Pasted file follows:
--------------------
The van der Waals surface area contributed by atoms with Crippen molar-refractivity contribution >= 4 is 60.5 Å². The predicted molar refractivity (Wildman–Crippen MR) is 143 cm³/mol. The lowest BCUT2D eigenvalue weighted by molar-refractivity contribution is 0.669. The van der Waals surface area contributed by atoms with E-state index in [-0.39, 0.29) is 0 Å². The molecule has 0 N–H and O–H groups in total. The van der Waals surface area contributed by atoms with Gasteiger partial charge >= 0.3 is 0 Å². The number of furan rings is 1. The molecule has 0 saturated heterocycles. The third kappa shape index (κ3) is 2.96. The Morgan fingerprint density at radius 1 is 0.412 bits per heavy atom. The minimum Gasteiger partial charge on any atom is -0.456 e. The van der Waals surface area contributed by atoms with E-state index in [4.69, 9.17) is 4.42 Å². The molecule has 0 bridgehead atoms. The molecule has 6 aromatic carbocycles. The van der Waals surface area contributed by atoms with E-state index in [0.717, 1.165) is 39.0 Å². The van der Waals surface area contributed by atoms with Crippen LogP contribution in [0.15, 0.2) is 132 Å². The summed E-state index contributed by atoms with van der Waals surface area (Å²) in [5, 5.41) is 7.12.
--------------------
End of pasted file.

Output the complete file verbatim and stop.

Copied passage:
The van der Waals surface area contributed by atoms with Crippen molar-refractivity contribution >= 4 is 60.5 Å². The predicted molar refractivity (Wildman–Crippen MR) is 143 cm³/mol. The lowest BCUT2D eigenvalue weighted by molar-refractivity contribution is 0.669. The van der Waals surface area contributed by atoms with E-state index in [-0.39, 0.29) is 0 Å². The molecule has 0 N–H and O–H groups in total. The van der Waals surface area contributed by atoms with Gasteiger partial charge >= 0.3 is 0 Å². The number of furan rings is 1. The molecule has 0 saturated heterocycles. The third kappa shape index (κ3) is 2.96. The Morgan fingerprint density at radius 1 is 0.412 bits per heavy atom. The minimum Gasteiger partial charge on any atom is -0.456 e. The van der Waals surface area contributed by atoms with E-state index in [4.69, 9.17) is 4.42 Å². The molecule has 0 bridgehead atoms. The molecule has 6 aromatic carbocycles. The van der Waals surface area contributed by atoms with E-state index in [0.717, 1.165) is 39.0 Å². The van der Waals surface area contributed by atoms with Crippen LogP contribution in [0.15, 0.2) is 132 Å². The summed E-state index contributed by atoms with van der Waals surface area (Å²) in [5, 5.41) is 7.12.